India-based outsourcing and information technology company Infosys announced Tuesday that it will establish a central Indiana tech center as part of a broader expansion in the United States that is projected to create 10,000 jobs in the coming years.
CEO Vishal Sikka joined Republican Gov. Eric Holcomb to announce the plan, which includes an $8.7 million investment to lease and equip office space in the Indianapolis area to accommodate 2,000 new workers by the end of 2021.
Continue Reading Below
"You can't spell Indiana without starting with India," Holcomb said after the event at the Statehouse. "I've always said that we need to take Indiana to the world and bring the world back to Indiana, and today underscores that fact."
But some experts question whether the deal is a good one for Indiana, given the generous financial incentives offered by the historically frugal state, which top out at $31 million and include tax credits worth as much as $15,000 for every worker hired. And Tuesday's announcement comes as President Donald Trump has targeted the American H-1B visa program that tech companies have heavily relied upon to temporarily bring in workers from other countries at lower wages.
Ron Hira, a Howard University political science professor, said he doesn't think state officials "thought this one through," noting that the incentives are subsidizing a company that specializes in helping other companies offshore IT-related jobs.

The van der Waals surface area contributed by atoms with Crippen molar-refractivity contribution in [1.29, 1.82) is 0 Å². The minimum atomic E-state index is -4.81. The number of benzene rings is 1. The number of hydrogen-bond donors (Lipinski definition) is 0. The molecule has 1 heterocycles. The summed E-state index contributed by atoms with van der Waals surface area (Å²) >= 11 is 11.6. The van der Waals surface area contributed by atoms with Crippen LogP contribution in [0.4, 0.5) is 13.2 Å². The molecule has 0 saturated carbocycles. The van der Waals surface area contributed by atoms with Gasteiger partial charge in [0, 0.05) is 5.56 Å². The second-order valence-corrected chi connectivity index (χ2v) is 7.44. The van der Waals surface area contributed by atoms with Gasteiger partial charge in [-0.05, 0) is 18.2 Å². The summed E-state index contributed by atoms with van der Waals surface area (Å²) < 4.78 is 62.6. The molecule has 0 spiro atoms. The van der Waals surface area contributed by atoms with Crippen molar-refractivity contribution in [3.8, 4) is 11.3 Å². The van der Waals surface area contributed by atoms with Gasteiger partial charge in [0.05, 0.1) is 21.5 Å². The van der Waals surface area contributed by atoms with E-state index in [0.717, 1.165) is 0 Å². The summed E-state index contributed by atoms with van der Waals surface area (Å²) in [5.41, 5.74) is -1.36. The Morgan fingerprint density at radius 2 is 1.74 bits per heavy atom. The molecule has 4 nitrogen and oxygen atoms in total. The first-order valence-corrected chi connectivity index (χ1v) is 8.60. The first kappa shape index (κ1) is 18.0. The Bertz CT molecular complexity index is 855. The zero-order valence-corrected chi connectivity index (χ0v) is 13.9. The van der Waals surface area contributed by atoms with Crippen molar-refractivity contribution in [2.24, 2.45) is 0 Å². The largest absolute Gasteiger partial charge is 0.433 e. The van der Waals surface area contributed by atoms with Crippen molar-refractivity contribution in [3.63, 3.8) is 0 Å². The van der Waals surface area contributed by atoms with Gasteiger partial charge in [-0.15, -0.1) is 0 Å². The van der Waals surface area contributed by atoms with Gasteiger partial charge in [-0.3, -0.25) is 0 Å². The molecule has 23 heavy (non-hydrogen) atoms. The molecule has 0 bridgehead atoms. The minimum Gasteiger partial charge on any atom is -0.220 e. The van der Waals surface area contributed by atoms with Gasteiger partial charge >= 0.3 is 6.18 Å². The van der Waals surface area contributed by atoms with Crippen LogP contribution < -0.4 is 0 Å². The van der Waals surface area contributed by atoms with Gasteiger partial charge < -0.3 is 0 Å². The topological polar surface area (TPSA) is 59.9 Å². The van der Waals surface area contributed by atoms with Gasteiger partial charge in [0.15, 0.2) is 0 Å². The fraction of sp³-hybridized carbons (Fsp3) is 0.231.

"It's absolutely crazy for the (Indiana) government to subsidize the offshoring of its own citizens' jobs. But that's precisely what these tax breaks do," said Hira, who is an outspoken critic of the H-1B visa program. "Hiring U.S.-based on-site workers, whether H-1Bs or Americans, still means that much work will be offshored."
Sikka said the recent focus on the visa program didn't affect the company's decision to expand its U.S. operations, an effort that he says has been in the works for several years. Still, a move to the home state of Vice President Mike Pence, who was Indiana's governor until January, couldn't hurt.
"Over the last few decades (the industry) became very reliant on the visas and all of that, but we need to change that," said Sikka. "This is about a longer term journey, about having employees locally, complemented by a global talent pool. Having employees from the community working in close proximity to the clients."
The announcement caps a whirlwind courtship by state officials that started in February, shortly after Holcomb — and Trump — took office. Infosys officials said Indiana's business-friendly climate and a network of college campuses in Indianapolis that could provide a pipeline of workers made it an attractive place
The Indiana center will be the first of four facilities the company plans to open in the U.S. and will be focus on developing emerging technologies like artificial intelligence and cloud computing. Infosys has not yet signed a lease, but is considering a number of locations in the Indianapolis metro area and hopes to be up and running by August.
Follow Brian Slodysko on Twitter at https://twitter.com/BrianSlodysko